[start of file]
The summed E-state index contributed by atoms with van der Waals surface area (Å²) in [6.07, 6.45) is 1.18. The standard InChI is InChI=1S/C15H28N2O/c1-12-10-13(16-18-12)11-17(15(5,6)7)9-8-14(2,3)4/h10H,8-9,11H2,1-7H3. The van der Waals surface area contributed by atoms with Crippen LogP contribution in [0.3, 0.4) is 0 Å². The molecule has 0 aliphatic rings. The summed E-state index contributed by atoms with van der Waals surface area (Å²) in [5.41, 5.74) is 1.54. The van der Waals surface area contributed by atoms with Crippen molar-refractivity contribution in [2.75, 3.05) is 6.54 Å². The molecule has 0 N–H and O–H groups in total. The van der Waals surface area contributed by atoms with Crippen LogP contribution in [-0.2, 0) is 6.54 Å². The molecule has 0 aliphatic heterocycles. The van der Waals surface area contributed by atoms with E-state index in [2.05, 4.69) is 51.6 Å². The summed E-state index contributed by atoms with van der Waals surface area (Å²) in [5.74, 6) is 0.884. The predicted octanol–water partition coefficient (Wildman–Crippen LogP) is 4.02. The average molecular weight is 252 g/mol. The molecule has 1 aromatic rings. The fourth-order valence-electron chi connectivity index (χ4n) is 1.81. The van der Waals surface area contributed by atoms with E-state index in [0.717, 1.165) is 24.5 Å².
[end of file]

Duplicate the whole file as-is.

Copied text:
The summed E-state index contributed by atoms with van der Waals surface area (Å²) in [6.07, 6.45) is 1.18. The standard InChI is InChI=1S/C15H28N2O/c1-12-10-13(16-18-12)11-17(15(5,6)7)9-8-14(2,3)4/h10H,8-9,11H2,1-7H3. The van der Waals surface area contributed by atoms with Crippen LogP contribution in [0.3, 0.4) is 0 Å². The molecule has 0 aliphatic rings. The summed E-state index contributed by atoms with van der Waals surface area (Å²) in [5.41, 5.74) is 1.54. The van der Waals surface area contributed by atoms with Crippen molar-refractivity contribution in [2.75, 3.05) is 6.54 Å². The molecule has 0 N–H and O–H groups in total. The van der Waals surface area contributed by atoms with Crippen LogP contribution in [-0.2, 0) is 6.54 Å². The molecule has 0 aliphatic heterocycles. The van der Waals surface area contributed by atoms with E-state index in [2.05, 4.69) is 51.6 Å². The summed E-state index contributed by atoms with van der Waals surface area (Å²) in [5.74, 6) is 0.884. The predicted octanol–water partition coefficient (Wildman–Crippen LogP) is 4.02. The average molecular weight is 252 g/mol. The molecule has 1 aromatic rings. The fourth-order valence-electron chi connectivity index (χ4n) is 1.81. The van der Waals surface area contributed by atoms with E-state index in [0.717, 1.165) is 24.5 Å².